A report published in Proceedings of the National Academy of Sciences gave the disturbing news that obesity rates continue to link up with income inequality. A Harvard research team found that obesity is decreasing in teenagers from well-educated (and consequently better-employed) families, while it increases among the economically disadvantaged. When the numbers in some subgroups go up while others go down, the overall statistical picture can look like a plateau.
Such misapprehensions can inspire misleading media headlines and a false sense of victory. Journalist Lauren F. Friedman explains the mystery that is involved in trying to figure out why obesity rates are different. The kids whose parents only had a high-school education — in other words the poorer kids, who were getting fat — actually consumed fewer calories than the progeny of college-educated parents, who by any logical calculation, should be getting fatter. And get this. Friedman says, “But both groups were eating fewer calories per day in 2009-2010 than they were twenty years earlier.”
It doesn’t seem to make sense, and this is one of many reasons why more research is needed. It may be that exercise is the deciding factor. Rich kids get pretty much the same amount of exercise as in past years, but poor kids are getting less exercise than they used to.
Theories have been put forth. It costs money to participate in school sports, so maybe lower-income kids are missing out on exercise opportunities for that reason. Schools in poor neighborhoods might not even have sports programs because of budget cuts. Inner-city playgrounds and parks where kids used to go for exercise may be unsafe these days.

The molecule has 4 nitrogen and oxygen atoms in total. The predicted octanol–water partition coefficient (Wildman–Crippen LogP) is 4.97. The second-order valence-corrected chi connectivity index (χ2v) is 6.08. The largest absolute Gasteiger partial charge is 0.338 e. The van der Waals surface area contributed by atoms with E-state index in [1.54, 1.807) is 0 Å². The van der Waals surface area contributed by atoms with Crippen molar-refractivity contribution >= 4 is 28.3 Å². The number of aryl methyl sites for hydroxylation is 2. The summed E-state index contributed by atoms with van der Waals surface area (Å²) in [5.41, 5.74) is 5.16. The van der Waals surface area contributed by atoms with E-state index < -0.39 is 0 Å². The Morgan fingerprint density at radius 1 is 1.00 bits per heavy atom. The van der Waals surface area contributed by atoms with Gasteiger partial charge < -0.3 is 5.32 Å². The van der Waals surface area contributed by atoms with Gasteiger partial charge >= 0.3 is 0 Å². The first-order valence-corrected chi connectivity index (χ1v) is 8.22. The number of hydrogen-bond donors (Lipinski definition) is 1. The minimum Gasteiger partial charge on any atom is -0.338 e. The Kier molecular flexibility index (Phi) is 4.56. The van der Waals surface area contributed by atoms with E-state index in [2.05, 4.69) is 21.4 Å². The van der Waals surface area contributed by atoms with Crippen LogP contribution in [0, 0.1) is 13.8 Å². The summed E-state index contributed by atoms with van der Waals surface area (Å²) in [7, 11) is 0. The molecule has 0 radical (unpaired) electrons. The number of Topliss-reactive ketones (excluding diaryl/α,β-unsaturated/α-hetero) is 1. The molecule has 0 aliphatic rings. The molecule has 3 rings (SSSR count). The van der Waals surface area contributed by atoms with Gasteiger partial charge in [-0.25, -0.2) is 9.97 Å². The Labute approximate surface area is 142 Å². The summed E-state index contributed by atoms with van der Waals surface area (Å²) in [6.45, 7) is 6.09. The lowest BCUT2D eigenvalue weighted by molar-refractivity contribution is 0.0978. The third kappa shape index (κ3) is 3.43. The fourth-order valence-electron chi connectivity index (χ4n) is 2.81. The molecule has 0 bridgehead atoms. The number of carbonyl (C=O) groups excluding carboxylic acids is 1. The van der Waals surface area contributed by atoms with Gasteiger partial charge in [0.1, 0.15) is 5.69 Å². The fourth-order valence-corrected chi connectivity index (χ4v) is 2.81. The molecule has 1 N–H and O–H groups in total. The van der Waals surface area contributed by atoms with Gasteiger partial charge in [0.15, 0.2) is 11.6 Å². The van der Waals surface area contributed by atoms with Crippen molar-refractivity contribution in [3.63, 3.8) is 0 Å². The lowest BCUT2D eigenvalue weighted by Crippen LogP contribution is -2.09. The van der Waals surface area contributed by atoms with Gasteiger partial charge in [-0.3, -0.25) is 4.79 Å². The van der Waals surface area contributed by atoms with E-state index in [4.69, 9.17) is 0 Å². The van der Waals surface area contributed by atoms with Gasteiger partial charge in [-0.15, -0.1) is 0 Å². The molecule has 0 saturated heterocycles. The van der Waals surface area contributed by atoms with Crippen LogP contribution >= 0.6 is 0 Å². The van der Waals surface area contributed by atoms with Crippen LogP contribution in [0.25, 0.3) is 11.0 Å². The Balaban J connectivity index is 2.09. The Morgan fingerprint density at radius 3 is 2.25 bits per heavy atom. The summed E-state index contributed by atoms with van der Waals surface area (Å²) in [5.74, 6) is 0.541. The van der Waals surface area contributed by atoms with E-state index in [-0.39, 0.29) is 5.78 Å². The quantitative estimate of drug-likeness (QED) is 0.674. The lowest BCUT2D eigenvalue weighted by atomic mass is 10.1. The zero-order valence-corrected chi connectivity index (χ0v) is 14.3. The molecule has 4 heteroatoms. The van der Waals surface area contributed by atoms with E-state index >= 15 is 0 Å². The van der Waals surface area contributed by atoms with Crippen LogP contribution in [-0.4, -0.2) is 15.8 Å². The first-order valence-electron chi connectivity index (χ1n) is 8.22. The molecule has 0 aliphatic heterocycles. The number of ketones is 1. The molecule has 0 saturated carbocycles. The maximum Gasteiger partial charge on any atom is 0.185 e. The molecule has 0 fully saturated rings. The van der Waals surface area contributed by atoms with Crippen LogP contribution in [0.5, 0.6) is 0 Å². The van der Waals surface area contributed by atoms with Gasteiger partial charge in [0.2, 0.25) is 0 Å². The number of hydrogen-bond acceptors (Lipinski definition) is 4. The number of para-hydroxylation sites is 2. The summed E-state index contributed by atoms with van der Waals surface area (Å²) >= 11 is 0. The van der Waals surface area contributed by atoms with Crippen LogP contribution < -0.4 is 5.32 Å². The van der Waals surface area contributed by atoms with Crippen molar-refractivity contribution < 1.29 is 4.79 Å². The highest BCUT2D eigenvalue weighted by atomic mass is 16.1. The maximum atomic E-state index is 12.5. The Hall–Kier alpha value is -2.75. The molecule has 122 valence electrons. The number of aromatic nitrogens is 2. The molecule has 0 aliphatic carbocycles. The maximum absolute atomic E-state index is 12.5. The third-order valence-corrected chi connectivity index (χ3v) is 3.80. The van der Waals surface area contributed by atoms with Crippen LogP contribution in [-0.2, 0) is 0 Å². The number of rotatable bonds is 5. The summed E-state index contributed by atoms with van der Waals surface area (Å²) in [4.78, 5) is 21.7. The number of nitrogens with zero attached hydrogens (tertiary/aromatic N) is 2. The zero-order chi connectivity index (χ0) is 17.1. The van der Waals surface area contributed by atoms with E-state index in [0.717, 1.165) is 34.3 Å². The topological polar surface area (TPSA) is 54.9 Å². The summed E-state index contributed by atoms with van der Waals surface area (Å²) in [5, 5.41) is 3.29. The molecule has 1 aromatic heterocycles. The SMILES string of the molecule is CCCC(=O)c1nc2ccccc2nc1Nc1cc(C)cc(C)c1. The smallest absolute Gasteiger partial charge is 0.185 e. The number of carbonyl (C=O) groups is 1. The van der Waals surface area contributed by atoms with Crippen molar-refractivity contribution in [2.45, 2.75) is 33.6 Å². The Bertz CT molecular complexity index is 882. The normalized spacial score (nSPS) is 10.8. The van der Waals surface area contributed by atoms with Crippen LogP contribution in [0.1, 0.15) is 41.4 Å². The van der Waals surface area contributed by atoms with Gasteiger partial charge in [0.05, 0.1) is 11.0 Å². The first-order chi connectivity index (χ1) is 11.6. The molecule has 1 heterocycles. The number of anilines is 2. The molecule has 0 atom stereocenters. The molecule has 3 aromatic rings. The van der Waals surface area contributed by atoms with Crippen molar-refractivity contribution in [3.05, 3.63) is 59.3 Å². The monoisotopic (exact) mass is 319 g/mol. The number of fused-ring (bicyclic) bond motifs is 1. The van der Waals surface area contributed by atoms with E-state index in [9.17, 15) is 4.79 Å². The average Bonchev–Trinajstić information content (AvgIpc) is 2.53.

Friedman quotes study author Kaisa Snellman on the danger of making unwarranted statistical inferences: “There’s a danger in aggregating trends in groups that are so different. The picture becomes very murky.”
For a Think Progress piece about the same research, Sy Mukherjee looked up a separate and previous study carried out at the University of Georgia in 2013, which might explain the higher obesity rates among teenagers from financially burdened families. He writes:
Lead study author Gene Brody found that poor young teenagers who do well in school, are in good mental health, and are socially well-adjusted actually end up with an excess of stress hormones because of the strains of overcoming economic adversity. Consequently, these teenagers are more susceptible to obesity, hypertension, stroke, and cardiovascular diseases from a younger age.
What a terrible paradox, that the kids best equipped and motivated for success are setting themselves up for ravaging medical conditions, just by being so responsible and hard-working. Mukherjee also mentions that this is a worldwide trend among nations, as well as people. In affluent countries, obesity rates may fall. But at the same time, there is more obesity than ever in “developing” countries.
Your responses and feedback are welcome!
Source: “America’s Obesity Crisis Is Ending — As Long As You’re Not Poor,” BusinessInsider.com, 01/15/14
Source: “Obesity Rates Falling Among Affluent/Well-Educated But Rising Among The Poor,” ThinkProgress.org, 01/14/14
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